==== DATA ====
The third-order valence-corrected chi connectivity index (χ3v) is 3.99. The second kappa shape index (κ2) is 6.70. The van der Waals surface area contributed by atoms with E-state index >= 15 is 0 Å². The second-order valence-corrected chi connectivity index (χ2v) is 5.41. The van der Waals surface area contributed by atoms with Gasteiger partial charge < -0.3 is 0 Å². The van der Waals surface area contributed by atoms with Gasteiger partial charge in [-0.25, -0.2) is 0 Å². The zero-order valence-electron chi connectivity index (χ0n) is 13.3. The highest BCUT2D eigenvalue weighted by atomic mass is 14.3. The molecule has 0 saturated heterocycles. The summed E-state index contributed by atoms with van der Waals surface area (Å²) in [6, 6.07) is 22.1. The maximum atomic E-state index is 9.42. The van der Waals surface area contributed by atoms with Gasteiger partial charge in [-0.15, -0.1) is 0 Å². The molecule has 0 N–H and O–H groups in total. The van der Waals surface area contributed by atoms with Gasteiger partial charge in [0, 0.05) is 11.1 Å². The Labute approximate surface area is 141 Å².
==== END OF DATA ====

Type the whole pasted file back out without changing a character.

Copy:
The third-order valence-corrected chi connectivity index (χ3v) is 3.99. The second kappa shape index (κ2) is 6.70. The van der Waals surface area contributed by atoms with E-state index >= 15 is 0 Å². The second-order valence-corrected chi connectivity index (χ2v) is 5.41. The van der Waals surface area contributed by atoms with Gasteiger partial charge < -0.3 is 0 Å². The van der Waals surface area contributed by atoms with Gasteiger partial charge in [-0.25, -0.2) is 0 Å². The zero-order valence-electron chi connectivity index (χ0n) is 13.3. The highest BCUT2D eigenvalue weighted by atomic mass is 14.3. The molecule has 0 saturated heterocycles. The summed E-state index contributed by atoms with van der Waals surface area (Å²) in [6, 6.07) is 22.1. The maximum atomic E-state index is 9.42. The van der Waals surface area contributed by atoms with Gasteiger partial charge in [-0.15, -0.1) is 0 Å². The molecule has 0 N–H and O–H groups in total. The van der Waals surface area contributed by atoms with Gasteiger partial charge in [0, 0.05) is 11.1 Å². The Labute approximate surface area is 141 Å².